Reverse Culture Shock

Published by lastresort in the blog lastresort's blog. Views: 119

Yeah I was one of those too. English teacher in Asia for 15 years. I'm afraid to admit this to people, wondering what stereotype will be triggered in their minds.....weird junkie, sex-addict, child-molester, sexist, loser, unmotivated ,vagrant, time-waster. None or all of the above? :)
But what I'll focus on here is the utter shock of resettling back in my home country, Australia. Reverse culture shock they call it. The first year back here and I found the customer service poor, Aussies direct in speech to the point of rudeness, and expecting too much from me in conversation. I had become accustomed to being withdrawn, insular and an outsider. Looking back now, it helps me understand why I was attracted to the janitorial industry, or asset maintenance as I someone so euphemistically described it to me once. I could remain on the outside, keep to myself, whilst cleaning. Cleaning is very much an outsider's occupation; the jobs I did anyway. Plenty of time to think. That can be good but it can also be nightmarish when you contemplate how much money you're not earning and how much work the company expects from you for a pittance. OK that's another story.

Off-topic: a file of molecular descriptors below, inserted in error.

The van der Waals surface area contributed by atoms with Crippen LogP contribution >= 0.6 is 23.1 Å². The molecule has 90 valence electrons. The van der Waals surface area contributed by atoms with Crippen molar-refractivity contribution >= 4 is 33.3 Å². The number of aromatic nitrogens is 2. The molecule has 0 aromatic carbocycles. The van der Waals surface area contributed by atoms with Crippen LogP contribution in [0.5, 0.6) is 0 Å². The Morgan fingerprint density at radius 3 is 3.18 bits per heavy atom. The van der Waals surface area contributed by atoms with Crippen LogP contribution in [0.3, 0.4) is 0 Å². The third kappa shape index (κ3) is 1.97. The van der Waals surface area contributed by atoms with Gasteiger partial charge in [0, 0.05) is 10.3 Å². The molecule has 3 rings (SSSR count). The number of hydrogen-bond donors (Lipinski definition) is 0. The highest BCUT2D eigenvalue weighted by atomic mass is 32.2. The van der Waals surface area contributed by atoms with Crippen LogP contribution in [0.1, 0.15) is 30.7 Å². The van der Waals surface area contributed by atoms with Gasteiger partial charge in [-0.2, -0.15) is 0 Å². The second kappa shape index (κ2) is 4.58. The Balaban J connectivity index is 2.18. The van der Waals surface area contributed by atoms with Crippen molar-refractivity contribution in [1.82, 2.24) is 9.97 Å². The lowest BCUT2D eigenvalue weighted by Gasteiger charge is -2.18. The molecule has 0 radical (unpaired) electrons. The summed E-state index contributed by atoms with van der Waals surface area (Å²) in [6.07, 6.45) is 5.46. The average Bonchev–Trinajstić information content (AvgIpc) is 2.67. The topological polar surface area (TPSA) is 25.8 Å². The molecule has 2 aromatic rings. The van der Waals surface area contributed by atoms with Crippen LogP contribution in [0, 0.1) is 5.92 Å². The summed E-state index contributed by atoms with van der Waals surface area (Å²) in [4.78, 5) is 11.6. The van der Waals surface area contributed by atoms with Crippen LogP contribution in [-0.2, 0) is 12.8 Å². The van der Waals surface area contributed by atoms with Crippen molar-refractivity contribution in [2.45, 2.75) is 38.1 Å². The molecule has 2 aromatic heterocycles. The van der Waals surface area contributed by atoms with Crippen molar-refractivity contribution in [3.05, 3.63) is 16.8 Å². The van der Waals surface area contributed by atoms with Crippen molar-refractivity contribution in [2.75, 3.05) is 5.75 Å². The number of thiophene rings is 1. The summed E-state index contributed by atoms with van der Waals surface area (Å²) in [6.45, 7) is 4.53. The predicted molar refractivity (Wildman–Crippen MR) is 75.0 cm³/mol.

I think the problem is expectations. When you return to your home country, you expect things to be easy. No language barrier, better medical facilities, higher standard of living. But you forget that you've aged and changed as a person and so have the circumstances of the country you left.
  • Raven484
  • lastresort
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